Posts Tagged ‘earth’s’

We’ve created a ‘bubble’ around the Earth

The effects of human activity have long been cited as a primary cause of global climate change, but new research from NASA has revealed that our use of technology also appears to be having an impact not just on the planet, but on Earth’s near-space environment as well. As the US space agency announced on […]

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Atmosphere discovered around ‘super Earth’ for the first time ever

In what is being hailed as “a significant step on the path towards the detection of life outside our Solar System,” astronomers have detected an atmosphere around the exoplanet GJ 1132b, which makes it the most Earth-like world around which such a layer of gasses has ever been found. According to, GJ 1132b is […]

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Implications for metal and volatile cycles from the pH of subduction zone fluids

The chemistry of aqueous fluids controls the transport and exchange—the cycles—of metals and volatile elements on Earth. Subduction zones, where oceanic plates sink into the Earth’s interior, are the most important geodynamic setting for this fluid-mediated chemical exchange. Characterizing the ionic speciation and pH of fluids equilibrated with rocks at subduction zone conditions has long been a major challenge in Earth science. Here we report thermodynamic predictions of fluid–rock equilibria that tie together models of the thermal structure, mineralogy and fluid speciation of subduction zones. We find that the pH of fluids in subducted crustal lithologies is confined to a mildly alkaline range, modulated by rock volatile and chlorine contents. Cold subduction typical of the Phanerozoic eon favours the preservation of oxidized carbon in subducting slabs. In contrast, the pH of mantle wedge fluids is very sensitive to minor variations in rock composition. These variations may be caused by intramantle differentiation, or by infiltration of fluids enriched in alkali components extracted from the subducted crust. The sensitivity of pH to soluble elements in low abundance in the host rocks, such as carbon, alkali metals and halogens, illustrates a feedback between the chemistry of the Earth’s atmosphere–ocean system and the speciation of subduction zone fluids via the composition of the seawater-altered oceanic lithosphere. Our findings provide a perspective on the controlling reactions that have coupled metal and volatile cycles in subduction zones for more than 3 billion years7.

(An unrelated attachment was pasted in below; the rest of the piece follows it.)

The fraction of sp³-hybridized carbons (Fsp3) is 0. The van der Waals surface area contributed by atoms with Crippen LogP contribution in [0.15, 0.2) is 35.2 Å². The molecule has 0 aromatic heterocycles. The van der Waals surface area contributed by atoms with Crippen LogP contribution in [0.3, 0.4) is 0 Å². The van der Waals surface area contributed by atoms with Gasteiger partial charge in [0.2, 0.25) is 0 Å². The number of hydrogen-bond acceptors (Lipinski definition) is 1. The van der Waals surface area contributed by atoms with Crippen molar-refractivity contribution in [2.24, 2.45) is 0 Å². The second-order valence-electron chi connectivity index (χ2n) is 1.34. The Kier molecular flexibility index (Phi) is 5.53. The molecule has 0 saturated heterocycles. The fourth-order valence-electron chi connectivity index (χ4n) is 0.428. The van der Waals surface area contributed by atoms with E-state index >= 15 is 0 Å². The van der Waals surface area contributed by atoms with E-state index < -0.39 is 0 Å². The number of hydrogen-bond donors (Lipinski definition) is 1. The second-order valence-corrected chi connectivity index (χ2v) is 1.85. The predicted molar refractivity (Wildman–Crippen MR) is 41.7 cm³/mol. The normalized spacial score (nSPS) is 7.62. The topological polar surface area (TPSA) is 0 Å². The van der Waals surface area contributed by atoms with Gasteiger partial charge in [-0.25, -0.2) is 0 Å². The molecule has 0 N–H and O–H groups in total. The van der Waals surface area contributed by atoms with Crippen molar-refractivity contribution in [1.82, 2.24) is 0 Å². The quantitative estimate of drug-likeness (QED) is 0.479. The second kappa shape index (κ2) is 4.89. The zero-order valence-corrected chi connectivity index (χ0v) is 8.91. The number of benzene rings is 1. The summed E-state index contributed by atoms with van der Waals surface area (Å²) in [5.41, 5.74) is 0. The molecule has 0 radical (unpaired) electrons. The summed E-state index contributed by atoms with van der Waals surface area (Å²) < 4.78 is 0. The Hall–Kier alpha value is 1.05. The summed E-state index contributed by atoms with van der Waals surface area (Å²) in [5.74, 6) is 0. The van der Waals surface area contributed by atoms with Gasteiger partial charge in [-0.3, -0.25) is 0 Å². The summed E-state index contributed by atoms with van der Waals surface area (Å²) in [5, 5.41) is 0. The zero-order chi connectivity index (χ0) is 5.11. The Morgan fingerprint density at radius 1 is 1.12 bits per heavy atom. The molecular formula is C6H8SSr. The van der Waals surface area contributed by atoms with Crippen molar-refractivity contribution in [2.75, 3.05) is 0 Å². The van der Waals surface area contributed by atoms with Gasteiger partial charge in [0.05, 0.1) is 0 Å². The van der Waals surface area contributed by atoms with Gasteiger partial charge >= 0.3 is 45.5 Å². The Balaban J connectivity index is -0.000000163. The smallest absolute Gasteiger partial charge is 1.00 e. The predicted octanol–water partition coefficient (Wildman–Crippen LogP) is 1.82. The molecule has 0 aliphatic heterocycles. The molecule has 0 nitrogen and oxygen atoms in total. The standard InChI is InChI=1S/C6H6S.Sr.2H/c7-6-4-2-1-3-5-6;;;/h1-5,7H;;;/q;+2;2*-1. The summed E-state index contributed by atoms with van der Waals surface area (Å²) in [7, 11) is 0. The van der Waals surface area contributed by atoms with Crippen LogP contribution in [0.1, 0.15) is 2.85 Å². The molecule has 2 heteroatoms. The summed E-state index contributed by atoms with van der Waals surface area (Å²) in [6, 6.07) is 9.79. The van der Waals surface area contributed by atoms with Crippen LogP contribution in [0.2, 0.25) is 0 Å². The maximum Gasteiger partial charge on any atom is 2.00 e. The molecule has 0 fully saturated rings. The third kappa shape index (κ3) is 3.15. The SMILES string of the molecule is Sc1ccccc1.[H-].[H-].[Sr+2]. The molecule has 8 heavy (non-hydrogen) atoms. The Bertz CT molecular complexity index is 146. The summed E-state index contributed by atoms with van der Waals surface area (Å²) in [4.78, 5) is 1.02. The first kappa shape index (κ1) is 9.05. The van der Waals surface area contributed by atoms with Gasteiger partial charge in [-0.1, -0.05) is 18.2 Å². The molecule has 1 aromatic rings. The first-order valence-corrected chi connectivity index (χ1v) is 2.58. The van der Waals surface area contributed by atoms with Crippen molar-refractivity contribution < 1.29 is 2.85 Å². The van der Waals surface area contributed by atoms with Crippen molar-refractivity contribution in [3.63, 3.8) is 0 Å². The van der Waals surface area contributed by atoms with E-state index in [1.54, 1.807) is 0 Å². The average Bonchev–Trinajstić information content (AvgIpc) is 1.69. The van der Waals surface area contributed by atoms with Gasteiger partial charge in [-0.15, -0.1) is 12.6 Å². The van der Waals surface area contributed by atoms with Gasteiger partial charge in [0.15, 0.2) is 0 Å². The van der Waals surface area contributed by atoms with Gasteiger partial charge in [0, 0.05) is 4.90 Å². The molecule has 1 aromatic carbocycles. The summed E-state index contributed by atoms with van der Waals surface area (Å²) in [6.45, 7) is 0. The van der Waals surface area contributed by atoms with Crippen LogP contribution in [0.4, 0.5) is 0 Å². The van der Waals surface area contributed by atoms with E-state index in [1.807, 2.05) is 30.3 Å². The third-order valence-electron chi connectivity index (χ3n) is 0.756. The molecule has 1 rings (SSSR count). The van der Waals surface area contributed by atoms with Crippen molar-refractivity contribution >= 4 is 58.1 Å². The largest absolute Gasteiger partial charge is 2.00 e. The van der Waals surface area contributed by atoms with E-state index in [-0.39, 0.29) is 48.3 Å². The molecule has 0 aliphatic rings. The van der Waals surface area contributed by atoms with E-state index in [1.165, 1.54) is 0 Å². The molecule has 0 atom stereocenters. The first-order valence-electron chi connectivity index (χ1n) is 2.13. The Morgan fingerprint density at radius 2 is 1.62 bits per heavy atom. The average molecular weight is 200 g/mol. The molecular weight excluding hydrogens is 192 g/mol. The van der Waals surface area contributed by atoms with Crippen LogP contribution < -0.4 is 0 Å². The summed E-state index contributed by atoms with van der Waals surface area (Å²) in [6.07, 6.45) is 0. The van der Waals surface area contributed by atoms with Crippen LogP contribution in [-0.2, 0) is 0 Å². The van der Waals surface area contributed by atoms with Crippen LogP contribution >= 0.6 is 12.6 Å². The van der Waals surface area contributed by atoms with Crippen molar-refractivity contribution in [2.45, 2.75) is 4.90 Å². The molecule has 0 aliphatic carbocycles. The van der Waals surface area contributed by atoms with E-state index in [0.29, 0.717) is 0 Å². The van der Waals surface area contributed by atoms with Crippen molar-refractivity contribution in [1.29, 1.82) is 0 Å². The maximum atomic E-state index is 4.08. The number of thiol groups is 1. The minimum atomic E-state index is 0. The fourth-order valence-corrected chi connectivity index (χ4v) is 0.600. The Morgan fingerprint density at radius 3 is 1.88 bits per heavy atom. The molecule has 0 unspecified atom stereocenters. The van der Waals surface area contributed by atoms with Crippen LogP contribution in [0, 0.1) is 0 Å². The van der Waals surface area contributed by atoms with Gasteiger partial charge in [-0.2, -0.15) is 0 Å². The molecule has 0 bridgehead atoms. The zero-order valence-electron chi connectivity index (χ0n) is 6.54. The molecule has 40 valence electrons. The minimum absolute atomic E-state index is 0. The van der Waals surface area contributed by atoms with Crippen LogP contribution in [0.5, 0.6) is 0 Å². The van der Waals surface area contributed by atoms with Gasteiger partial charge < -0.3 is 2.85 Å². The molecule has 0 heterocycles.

Radical overhaul needed to halt Earth’s sixth great extinction event

By Bill Laurance, James Cook University and Paul Ehrlich, Stanford University Life has existed on Earth for roughly 3.7 billion years. During that time we know of five mass extinction events — dramatic episodes when many, if not most, life forms vani…

NASA: ‘New study shows Mercury is shrinking’

A new NASA-funded study appearing in the October edition of the journal Nature Geoscience has found previously undiscovered cliff-like landforms on Mercury – a discovery which appears to indicate that the planet, like Earth, is currently a tectonically active world. Using images obtained by the Mercury Surface, Space Environment, Geochemistry and Ranging spacecraft (MESSENGER), Tom […]

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